Why Female Bikers Get Harassed
Yesterday, local cat-calling chronicler Hollaback DC asked for some street-harassment intel: "Have you been harassed on your bike in the DC Metro area?" According to Hollaback, "We have received several stories from individuals who have been harassed by a biker, but have yet to hear from any folks who have been harassed while biking."
The inquiry was sparked by a recent Guardian piece, titled "What is it about a woman on a bike that attracts such unwelcome attention?" Author Jessica Reed, frustrated by the cat-calls she suffered while biking in skirts, resorting to a program of "dressing head-to-toe in black lycra" while riding the city streets. "And wouldn't you know?" she reports. "The catcalling ceased immediately, except for that recent time when I had the incredible audacity to go on a bike ride wearing shorts."
My experience biking in the city has been similar to Reed's, though the harassment I've experienced has been less sartorially-motivated. Usually, just biking while female is enough. And I think I've figured out what it is about a woman on a bike that attracts such unwelcome attention.
It's an easy in. When it comes to picking up women, pick-up artists will tell you that the initial contact is often the hardest part. When your female target is perched atop a big, mobile metal contraption, would-be harassers have an easy way to spark conversation—or harassment. I'd say half the harassers who have targeted me on my bike resort to variations the same line: "Wish I were that seat." Simple, offensive, effective.
Bikers are a natural outlet for road rage. Bikers—whether preventing the driver's ability to drift thoughtlessly into the bike lane, or turn right without looking at who they might swipe in the process—are a constant annoyance to drivers. I've experienced my share of non-sexual harassment while biking as well—but it's a short leap from road rage to sexist verbal bashing. See: General outrage at "women drivers" of all vehicles.
People just love fucking with people on bikes. Pedestrians, too, love fucking with bikers. I have a few theories on why this is true. First, it's relatively effective and low-risk: bikers are close enough to the sidewalk to hear the harassment, but going too fast to bother to start shit. I also suspect that in some circles, biking is regarded as incredibly douchey, and harassing bikers is hilarious. This may explain why, several months ago, a woman leapt onto my boyfriend, laughing maniacally, as he attempted to ride past her. She didn't seem to want money or sex—just fun.
Bike naturally puts your ass on display. Just sayin.'
As a result, the bike serves as a proxy for the short skirt. As Reed points out, certain wardrobe choices tend to encourage harassers. Even on foot, a woman's interest in wearing a short skirt becomes a harasser's invitation—hey, she's not wearing pants, so she must want me to discuss her vagina! While elevated onto a bike seat, the harasser interprets your interest in using an efficient method of transportation that happens to elevate your butt as free vagina access. Most of the time, it doesn't matter what the victim is doing—all that matters is that the harasser can find a thread of justification for the cat-call.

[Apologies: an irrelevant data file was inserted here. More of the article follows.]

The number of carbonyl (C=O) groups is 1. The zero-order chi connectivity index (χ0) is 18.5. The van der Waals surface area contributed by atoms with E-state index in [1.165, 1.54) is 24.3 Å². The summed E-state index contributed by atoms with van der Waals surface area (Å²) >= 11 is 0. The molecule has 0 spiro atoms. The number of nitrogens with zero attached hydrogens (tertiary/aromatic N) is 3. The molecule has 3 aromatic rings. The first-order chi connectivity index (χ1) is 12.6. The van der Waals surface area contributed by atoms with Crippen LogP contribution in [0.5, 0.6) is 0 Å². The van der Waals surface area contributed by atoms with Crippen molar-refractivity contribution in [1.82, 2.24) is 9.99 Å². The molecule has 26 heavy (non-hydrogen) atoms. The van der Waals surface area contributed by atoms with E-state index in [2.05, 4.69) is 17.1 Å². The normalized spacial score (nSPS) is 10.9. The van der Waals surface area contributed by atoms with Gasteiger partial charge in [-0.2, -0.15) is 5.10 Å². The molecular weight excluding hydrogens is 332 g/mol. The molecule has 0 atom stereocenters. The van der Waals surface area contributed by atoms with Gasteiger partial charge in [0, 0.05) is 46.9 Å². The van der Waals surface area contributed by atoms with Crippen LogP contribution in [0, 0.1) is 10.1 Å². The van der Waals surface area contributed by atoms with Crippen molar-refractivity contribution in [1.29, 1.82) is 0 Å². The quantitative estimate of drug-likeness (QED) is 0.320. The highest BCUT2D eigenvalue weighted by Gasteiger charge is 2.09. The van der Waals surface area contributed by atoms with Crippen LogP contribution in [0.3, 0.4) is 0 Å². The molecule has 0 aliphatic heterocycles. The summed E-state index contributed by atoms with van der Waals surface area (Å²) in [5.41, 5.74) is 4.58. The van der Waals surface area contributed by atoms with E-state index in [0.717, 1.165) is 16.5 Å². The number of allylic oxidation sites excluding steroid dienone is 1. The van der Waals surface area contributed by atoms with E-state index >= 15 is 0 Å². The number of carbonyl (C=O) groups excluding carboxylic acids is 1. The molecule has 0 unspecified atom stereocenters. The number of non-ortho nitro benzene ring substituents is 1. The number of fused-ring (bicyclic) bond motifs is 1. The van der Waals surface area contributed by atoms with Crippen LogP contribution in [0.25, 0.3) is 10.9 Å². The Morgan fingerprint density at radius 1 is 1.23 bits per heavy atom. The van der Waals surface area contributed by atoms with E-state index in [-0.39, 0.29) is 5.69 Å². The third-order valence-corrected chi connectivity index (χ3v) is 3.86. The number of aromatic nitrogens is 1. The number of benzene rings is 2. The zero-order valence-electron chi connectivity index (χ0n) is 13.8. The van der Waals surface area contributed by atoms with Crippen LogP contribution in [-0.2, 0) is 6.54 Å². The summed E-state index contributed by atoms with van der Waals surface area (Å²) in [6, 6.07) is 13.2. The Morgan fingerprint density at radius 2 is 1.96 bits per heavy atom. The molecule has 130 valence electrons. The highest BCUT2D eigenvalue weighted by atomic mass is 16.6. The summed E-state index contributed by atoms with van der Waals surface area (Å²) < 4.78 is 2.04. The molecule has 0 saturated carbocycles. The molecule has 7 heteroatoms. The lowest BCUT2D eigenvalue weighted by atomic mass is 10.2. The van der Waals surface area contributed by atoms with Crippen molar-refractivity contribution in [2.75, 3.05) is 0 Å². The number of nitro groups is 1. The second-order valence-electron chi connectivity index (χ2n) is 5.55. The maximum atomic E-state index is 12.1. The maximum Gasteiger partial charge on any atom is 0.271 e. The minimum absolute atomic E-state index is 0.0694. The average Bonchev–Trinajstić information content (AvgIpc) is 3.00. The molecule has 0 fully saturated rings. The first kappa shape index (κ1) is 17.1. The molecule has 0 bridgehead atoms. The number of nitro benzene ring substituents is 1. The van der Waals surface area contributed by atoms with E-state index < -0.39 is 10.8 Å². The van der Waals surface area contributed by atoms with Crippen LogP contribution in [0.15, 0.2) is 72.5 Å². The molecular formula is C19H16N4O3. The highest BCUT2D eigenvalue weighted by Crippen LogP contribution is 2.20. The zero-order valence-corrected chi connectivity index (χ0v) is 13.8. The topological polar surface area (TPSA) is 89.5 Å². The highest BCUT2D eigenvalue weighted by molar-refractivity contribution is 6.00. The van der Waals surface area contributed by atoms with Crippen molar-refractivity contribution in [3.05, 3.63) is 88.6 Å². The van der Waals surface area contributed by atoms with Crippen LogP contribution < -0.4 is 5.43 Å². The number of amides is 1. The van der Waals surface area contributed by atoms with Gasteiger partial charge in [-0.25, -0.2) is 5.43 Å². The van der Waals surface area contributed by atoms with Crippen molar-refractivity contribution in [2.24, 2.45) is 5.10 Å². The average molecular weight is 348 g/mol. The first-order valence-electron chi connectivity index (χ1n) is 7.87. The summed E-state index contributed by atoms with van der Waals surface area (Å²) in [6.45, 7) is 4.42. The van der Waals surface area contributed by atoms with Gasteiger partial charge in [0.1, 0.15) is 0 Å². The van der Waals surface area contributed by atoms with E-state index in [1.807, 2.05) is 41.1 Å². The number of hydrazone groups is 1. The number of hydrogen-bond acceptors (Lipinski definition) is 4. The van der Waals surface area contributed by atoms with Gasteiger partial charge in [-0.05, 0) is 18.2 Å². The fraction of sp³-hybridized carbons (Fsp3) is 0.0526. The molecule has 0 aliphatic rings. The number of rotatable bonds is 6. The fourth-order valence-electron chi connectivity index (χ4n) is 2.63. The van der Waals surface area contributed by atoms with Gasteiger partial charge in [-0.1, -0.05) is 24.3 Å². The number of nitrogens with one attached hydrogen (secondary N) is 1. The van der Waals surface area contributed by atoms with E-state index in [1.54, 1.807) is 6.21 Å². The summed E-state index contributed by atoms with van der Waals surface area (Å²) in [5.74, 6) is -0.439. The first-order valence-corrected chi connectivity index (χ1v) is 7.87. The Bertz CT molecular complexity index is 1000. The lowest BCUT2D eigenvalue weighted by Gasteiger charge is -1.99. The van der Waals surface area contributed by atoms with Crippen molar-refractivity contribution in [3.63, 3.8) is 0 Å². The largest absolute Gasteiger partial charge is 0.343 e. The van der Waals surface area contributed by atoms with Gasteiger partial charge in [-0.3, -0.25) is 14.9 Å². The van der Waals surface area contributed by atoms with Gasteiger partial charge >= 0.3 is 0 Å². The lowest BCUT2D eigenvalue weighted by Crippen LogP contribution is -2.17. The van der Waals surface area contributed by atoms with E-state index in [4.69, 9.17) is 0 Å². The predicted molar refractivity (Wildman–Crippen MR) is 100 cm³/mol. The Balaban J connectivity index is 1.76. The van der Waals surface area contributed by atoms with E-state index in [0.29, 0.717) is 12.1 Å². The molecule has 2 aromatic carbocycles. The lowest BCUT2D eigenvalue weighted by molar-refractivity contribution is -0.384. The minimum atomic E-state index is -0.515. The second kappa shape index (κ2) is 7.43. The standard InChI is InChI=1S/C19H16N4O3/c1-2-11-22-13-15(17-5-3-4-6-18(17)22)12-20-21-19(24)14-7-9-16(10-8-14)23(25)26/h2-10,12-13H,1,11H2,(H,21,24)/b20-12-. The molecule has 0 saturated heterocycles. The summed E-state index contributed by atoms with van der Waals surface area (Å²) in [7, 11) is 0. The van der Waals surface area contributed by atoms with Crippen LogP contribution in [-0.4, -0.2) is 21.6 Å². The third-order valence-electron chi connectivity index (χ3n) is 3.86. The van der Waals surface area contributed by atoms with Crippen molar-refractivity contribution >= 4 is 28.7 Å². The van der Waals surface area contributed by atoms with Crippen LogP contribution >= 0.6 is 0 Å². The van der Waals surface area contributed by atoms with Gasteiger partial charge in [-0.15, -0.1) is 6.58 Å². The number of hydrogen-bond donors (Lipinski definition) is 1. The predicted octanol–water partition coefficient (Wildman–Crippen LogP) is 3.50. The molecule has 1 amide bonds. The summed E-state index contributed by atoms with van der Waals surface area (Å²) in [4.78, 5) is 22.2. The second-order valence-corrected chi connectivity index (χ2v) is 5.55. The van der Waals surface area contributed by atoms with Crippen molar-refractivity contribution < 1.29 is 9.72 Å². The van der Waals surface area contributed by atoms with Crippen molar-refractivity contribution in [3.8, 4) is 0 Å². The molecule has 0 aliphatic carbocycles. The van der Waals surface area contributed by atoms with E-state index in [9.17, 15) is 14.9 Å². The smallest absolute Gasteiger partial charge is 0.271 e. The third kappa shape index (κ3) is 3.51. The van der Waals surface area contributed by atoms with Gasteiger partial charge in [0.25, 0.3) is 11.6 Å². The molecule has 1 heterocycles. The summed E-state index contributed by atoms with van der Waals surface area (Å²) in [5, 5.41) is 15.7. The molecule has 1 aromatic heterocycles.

So, what is a girl biker to do? Given my history with biking harassment, I was intrigued by the testimony of Lauren Mardirosian, a D.C. resident who launched pro-bike-helmet initiative "Safety is Sexy" in an effort to look sexier while riding. In March, CP's Tanya Snyder wrote of Mardirosian:
As a recent transplant, she liked flirting with people on bikes, figuring they shared at least that one interest. But she “felt dorky with a helmet on.” Instead of just chucking the helmet, though, she set out to change the reason she felt dorky, launching a “Safety is Sexy” campaign. Her trademark sticker, “You’d Look Hotter in a Helmet,” fits perfectly between the vents on helmets. She says she wanted people to look at someone riding with a helmet and say, “Hey that guy’s hot, he’s wearing a helmet—that’s smart.”
Reed started wearing androgynous clothing to look less sexy while peddling. While Mardirosian took an opposite measure—starting a campaign to make androgynous biking gear seem sexier—I think we can learn something from her tactics. Mardirosian "set out to change the reason she felt dorky." Instead of lady bikers curbing our own behavior—we like riding and wearing skirts for ourselves, not the harassers—I can't help but think we have to change attitudes, not wardrobes. I'm not sure how that's going to happen, but chronicling our bike harassment on Hollaback DC sounds like a good place to start
Photo by mindfrieze